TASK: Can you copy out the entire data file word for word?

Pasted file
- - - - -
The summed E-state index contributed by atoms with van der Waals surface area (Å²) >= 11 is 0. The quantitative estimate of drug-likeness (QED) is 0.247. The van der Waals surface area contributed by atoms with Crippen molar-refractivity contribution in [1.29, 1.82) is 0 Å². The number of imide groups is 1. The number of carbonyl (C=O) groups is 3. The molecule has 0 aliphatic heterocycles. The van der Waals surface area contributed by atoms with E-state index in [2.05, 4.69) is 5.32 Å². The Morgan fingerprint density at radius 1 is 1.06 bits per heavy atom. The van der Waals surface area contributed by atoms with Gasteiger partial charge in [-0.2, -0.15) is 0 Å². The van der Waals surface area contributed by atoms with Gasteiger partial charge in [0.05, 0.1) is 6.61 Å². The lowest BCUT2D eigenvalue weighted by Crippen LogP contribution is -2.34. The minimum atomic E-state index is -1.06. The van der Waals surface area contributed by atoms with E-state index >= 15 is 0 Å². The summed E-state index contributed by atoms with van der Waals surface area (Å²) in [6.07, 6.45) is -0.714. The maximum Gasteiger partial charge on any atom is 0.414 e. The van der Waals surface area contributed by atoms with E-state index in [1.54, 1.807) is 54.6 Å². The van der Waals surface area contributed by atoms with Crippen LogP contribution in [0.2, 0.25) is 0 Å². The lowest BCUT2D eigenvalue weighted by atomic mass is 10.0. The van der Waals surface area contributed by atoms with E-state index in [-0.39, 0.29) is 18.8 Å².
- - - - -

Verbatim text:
The summed E-state index contributed by atoms with van der Waals surface area (Å²) >= 11 is 0. The quantitative estimate of drug-likeness (QED) is 0.247. The van der Waals surface area contributed by atoms with Crippen molar-refractivity contribution in [1.29, 1.82) is 0 Å². The number of imide groups is 1. The number of carbonyl (C=O) groups is 3. The molecule has 0 aliphatic heterocycles. The van der Waals surface area contributed by atoms with E-state index in [2.05, 4.69) is 5.32 Å². The Morgan fingerprint density at radius 1 is 1.06 bits per heavy atom. The van der Waals surface area contributed by atoms with Gasteiger partial charge in [-0.2, -0.15) is 0 Å². The van der Waals surface area contributed by atoms with Gasteiger partial charge in [0.05, 0.1) is 6.61 Å². The lowest BCUT2D eigenvalue weighted by Crippen LogP contribution is -2.34. The minimum atomic E-state index is -1.06. The van der Waals surface area contributed by atoms with E-state index >= 15 is 0 Å². The summed E-state index contributed by atoms with van der Waals surface area (Å²) in [6.07, 6.45) is -0.714. The maximum Gasteiger partial charge on any atom is 0.414 e. The van der Waals surface area contributed by atoms with E-state index in [1.54, 1.807) is 54.6 Å². The van der Waals surface area contributed by atoms with Crippen LogP contribution in [0.2, 0.25) is 0 Å². The lowest BCUT2D eigenvalue weighted by atomic mass is 10.0. The van der Waals surface area contributed by atoms with E-state index in [-0.39, 0.29) is 18.8 Å².